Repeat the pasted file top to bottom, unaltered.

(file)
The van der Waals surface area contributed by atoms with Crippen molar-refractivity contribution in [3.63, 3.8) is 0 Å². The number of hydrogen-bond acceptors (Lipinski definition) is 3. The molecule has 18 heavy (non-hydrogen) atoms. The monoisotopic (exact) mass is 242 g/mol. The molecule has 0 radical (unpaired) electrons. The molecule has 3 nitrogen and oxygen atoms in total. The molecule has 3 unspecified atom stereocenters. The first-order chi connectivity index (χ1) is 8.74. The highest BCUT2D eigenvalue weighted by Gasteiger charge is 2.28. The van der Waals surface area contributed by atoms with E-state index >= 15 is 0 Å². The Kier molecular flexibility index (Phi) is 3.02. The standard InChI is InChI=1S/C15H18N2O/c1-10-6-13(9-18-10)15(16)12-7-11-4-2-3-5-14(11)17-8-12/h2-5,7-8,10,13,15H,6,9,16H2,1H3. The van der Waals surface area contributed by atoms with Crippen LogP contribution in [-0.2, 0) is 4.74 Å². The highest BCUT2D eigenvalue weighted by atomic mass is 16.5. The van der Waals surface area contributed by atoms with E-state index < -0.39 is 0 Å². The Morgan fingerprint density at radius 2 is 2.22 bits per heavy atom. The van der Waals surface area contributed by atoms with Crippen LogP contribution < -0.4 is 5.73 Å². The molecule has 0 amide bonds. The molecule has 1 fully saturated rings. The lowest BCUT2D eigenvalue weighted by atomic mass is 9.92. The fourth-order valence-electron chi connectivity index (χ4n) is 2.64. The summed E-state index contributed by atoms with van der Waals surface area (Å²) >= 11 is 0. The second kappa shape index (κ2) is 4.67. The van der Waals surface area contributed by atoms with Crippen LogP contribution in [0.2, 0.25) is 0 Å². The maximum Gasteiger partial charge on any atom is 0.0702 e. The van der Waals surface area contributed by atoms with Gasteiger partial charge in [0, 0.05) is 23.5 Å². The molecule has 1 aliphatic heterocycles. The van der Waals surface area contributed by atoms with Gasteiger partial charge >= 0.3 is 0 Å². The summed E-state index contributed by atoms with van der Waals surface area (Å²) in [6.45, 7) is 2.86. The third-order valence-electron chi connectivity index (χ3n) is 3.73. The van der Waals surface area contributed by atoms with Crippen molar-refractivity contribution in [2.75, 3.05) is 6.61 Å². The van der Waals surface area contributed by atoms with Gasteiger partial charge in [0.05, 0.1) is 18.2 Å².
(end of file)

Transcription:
The van der Waals surface area contributed by atoms with Crippen molar-refractivity contribution in [3.63, 3.8) is 0 Å². The number of hydrogen-bond acceptors (Lipinski definition) is 3. The molecule has 18 heavy (non-hydrogen) atoms. The monoisotopic (exact) mass is 242 g/mol. The molecule has 0 radical (unpaired) electrons. The molecule has 3 nitrogen and oxygen atoms in total. The molecule has 3 unspecified atom stereocenters. The first-order chi connectivity index (χ1) is 8.74. The highest BCUT2D eigenvalue weighted by Gasteiger charge is 2.28. The van der Waals surface area contributed by atoms with E-state index >= 15 is 0 Å². The Kier molecular flexibility index (Phi) is 3.02. The standard InChI is InChI=1S/C15H18N2O/c1-10-6-13(9-18-10)15(16)12-7-11-4-2-3-5-14(11)17-8-12/h2-5,7-8,10,13,15H,6,9,16H2,1H3. The van der Waals surface area contributed by atoms with Crippen LogP contribution in [-0.2, 0) is 4.74 Å². The highest BCUT2D eigenvalue weighted by atomic mass is 16.5. The van der Waals surface area contributed by atoms with E-state index < -0.39 is 0 Å². The Morgan fingerprint density at radius 2 is 2.22 bits per heavy atom. The van der Waals surface area contributed by atoms with Crippen LogP contribution < -0.4 is 5.73 Å². The molecule has 0 amide bonds. The molecule has 1 fully saturated rings. The lowest BCUT2D eigenvalue weighted by atomic mass is 9.92. The fourth-order valence-electron chi connectivity index (χ4n) is 2.64. The summed E-state index contributed by atoms with van der Waals surface area (Å²) >= 11 is 0. The second kappa shape index (κ2) is 4.67. The van der Waals surface area contributed by atoms with Crippen LogP contribution in [0.2, 0.25) is 0 Å². The maximum Gasteiger partial charge on any atom is 0.0702 e. The van der Waals surface area contributed by atoms with Gasteiger partial charge in [0, 0.05) is 23.5 Å². The molecule has 1 aliphatic heterocycles. The van der Waals surface area contributed by atoms with Gasteiger partial charge >= 0.3 is 0 Å². The summed E-state index contributed by atoms with van der Waals surface area (Å²) in [6.45, 7) is 2.86. The third-order valence-electron chi connectivity index (χ3n) is 3.73. The van der Waals surface area contributed by atoms with Crippen molar-refractivity contribution in [2.75, 3.05) is 6.61 Å². The van der Waals surface area contributed by atoms with Gasteiger partial charge in [0.05, 0.1) is 18.2 Å².